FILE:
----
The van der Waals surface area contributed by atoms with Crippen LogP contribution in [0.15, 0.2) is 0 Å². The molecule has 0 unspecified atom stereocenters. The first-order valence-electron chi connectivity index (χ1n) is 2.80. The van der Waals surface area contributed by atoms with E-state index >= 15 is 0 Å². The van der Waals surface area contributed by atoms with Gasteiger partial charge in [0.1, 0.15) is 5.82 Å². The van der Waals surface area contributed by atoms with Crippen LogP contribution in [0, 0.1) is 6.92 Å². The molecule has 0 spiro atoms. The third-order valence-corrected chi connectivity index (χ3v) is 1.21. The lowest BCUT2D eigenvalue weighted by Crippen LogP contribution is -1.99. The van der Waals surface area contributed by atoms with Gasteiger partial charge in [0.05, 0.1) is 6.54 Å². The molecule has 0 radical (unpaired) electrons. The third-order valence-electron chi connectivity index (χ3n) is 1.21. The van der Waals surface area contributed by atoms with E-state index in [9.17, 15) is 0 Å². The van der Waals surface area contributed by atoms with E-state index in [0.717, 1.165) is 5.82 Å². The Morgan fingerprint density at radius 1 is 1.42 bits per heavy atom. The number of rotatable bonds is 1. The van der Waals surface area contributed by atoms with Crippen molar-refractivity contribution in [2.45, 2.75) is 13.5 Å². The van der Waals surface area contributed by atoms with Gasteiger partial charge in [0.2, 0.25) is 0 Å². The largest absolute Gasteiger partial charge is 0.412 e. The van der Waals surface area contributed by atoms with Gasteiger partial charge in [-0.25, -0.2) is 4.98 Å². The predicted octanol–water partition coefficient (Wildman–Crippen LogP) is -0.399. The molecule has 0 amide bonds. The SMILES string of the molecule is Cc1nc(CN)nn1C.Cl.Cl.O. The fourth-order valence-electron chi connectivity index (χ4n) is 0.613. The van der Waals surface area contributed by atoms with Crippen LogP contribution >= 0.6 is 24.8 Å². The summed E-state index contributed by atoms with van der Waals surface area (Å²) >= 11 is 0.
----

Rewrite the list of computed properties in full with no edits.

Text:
The van der Waals surface area contributed by atoms with Crippen LogP contribution in [0.15, 0.2) is 0 Å². The molecule has 0 unspecified atom stereocenters. The first-order valence-electron chi connectivity index (χ1n) is 2.80. The van der Waals surface area contributed by atoms with E-state index >= 15 is 0 Å². The van der Waals surface area contributed by atoms with Gasteiger partial charge in [0.1, 0.15) is 5.82 Å². The van der Waals surface area contributed by atoms with Crippen LogP contribution in [0, 0.1) is 6.92 Å². The molecule has 0 spiro atoms. The third-order valence-corrected chi connectivity index (χ3v) is 1.21. The lowest BCUT2D eigenvalue weighted by Crippen LogP contribution is -1.99. The van der Waals surface area contributed by atoms with Gasteiger partial charge in [0.05, 0.1) is 6.54 Å². The molecule has 0 radical (unpaired) electrons. The third-order valence-electron chi connectivity index (χ3n) is 1.21. The van der Waals surface area contributed by atoms with E-state index in [9.17, 15) is 0 Å². The van der Waals surface area contributed by atoms with E-state index in [0.717, 1.165) is 5.82 Å². The Morgan fingerprint density at radius 1 is 1.42 bits per heavy atom. The number of rotatable bonds is 1. The van der Waals surface area contributed by atoms with Crippen molar-refractivity contribution in [2.45, 2.75) is 13.5 Å². The van der Waals surface area contributed by atoms with Gasteiger partial charge in [0.2, 0.25) is 0 Å². The largest absolute Gasteiger partial charge is 0.412 e. The van der Waals surface area contributed by atoms with Gasteiger partial charge in [-0.25, -0.2) is 4.98 Å². The predicted octanol–water partition coefficient (Wildman–Crippen LogP) is -0.399. The molecule has 0 amide bonds. The SMILES string of the molecule is Cc1nc(CN)nn1C.Cl.Cl.O. The fourth-order valence-electron chi connectivity index (χ4n) is 0.613. The van der Waals surface area contributed by atoms with Crippen LogP contribution >= 0.6 is 24.8 Å². The summed E-state index contributed by atoms with van der Waals surface area (Å²) >= 11 is 0.